Still Waiting for Reconstruction

I’ve had a copy of Reconstruction: America’s Unfinished Revolution, 1863-1877 for at least 20 years,  maybe 30, without starting to read it. Written by Eric Foner, it’s the standard history of the period after the Civil War during which the government theoretically tried to heal the South and integrate former slaves into the southern economy. I’ve never tried reading it because the failure of Reconstruction is too depressing. After fighting a terrible civil war, America had a chance to make significant progress and blew it.

Being a fan of Ulysses S. Grant, however, I’m reading Ron Chernow’s long biography of Grant and have finally reached the post-Civil War years. It looks like rough going ahead:

As the year progressed, Grant was drawn ever more deeply into the debate on Reconstruction. In early March 1865, the federal government had assumed responsibility for aiding freed slaves through the creation of the Freedmen’s Bureau. Since it was set up as a War Department agency, drawing funds and staff from it, Grant was directly involved in its operations. The bureau’s mandate was to feed, clothe, and educate former slaves, providing them with medical supplies and legal protection and relocating them on more than 850,000 acres of land the federal government came to control during the war. . . .

Because southern slaves had inhabited a rural culture, the pivotal issue for their future was whether they could receive land from the federal government. With a plot of land, they had a chance for an independent life; if condemned to remain landless, they would be thrown back into servitude to the same plantation barons who had owned them. On August 16, [President Andrew] Johnson issued an order that allowed southern whites to recapture land confiscated from them during the war—a move that made him heroic to whites while dealing a crushing blow to black hopes. It forced freedmen to abandon the forty-acre plots they had started to work, turning the men into powerless sharecroppers, bound to land owned by whites. Within weeks, a white delegation from the former Confederacy rushed to the White House to express “sincere respect” for Johnson’s desire “to sustain Southern rights in the Union.”

By the end of 1865, so-called Black Codes began to forge a new caste system in the South, a segregated world where freed slaves worked as indentured servants, subject to arrest if they left jobs before their annual contracts expired. It was a cruel new form of bondage, establishing the foundations of the Jim Crow system that later ruled southern race relations. In South Carolina, blacks were confined by law to their plantations, forced to work from sunup to sundown. In Florida, blacks who showed “disrespect” to their bosses or rode in public conveyances reserved for whites could be whipped and pilloried. In Mississippi, it became a criminal offense for blacks to hunt or fish, heightening their dependence upon white employers. Thus, within six months of the end of the Civil War, there arose a broadly based retreat from many of the ideals that had motivated the northern war effort, reestablishing the status quo ante and white supremacy in the old Confederacy.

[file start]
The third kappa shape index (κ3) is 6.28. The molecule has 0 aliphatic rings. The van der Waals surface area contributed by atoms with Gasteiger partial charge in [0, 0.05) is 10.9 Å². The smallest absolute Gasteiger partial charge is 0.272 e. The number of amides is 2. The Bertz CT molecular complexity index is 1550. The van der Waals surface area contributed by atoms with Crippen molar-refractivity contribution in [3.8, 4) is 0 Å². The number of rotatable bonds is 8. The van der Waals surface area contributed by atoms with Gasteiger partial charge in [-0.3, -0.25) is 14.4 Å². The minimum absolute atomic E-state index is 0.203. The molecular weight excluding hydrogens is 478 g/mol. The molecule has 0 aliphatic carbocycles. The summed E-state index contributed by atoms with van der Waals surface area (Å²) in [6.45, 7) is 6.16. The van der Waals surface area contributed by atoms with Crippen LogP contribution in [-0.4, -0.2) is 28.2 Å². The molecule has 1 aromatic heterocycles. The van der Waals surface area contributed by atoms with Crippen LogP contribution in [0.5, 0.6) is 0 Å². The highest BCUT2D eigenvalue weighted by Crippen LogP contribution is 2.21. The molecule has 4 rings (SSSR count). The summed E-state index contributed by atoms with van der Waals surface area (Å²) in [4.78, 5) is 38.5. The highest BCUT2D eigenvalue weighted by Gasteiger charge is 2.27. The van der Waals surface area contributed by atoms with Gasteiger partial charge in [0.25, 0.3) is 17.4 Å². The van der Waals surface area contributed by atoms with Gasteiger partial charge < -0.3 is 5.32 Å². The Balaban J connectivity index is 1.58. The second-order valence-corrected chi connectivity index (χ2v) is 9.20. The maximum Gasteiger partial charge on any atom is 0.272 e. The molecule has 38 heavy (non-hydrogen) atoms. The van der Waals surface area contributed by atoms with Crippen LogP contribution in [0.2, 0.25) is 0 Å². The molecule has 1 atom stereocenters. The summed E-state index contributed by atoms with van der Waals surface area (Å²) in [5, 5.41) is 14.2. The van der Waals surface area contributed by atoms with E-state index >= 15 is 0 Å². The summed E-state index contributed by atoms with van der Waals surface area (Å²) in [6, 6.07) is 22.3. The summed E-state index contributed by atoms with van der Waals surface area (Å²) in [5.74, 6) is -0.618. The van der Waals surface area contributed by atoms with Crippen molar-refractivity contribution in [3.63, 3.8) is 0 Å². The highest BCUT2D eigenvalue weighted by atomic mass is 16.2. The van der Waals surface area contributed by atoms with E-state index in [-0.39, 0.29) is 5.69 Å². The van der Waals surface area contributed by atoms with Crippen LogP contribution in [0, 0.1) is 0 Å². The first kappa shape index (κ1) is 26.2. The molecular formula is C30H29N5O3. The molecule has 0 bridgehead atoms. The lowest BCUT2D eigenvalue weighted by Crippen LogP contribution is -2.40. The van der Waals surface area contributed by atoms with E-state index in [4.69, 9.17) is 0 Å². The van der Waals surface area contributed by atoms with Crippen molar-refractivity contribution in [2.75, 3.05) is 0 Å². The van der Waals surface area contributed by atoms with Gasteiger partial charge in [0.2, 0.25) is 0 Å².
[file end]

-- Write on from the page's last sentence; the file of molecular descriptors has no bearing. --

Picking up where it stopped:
During the summer of 1865, President Johnson sent Carl Schurz, the Prussian-born journalist and Union general, to the South to report on the progress of Reconstruction. His forty-six-page report didn’t present the rosy view of a reconciled South that Johnson preferred. Instead he painted the white South as angry and defiant, still insisting that secession had been legitimate. His portrayal of freed blacks described them as languishing in wretched conditions of poverty, reinforced by Black Codes that trapped them in a new subservience.


Now here we are, more than 150 years later. Republicans have switched places with the Democrats and become the guarantors of white supremacy in the South. There are stories like “Georgia Republicans Are Going All-In on Voter Suppression” and “Why the Georgia [Republican Party’s] Voting Rollbacks Would Hit Black People Hard”. Why bother reading about Reconstruction when some of the same crap is happening now?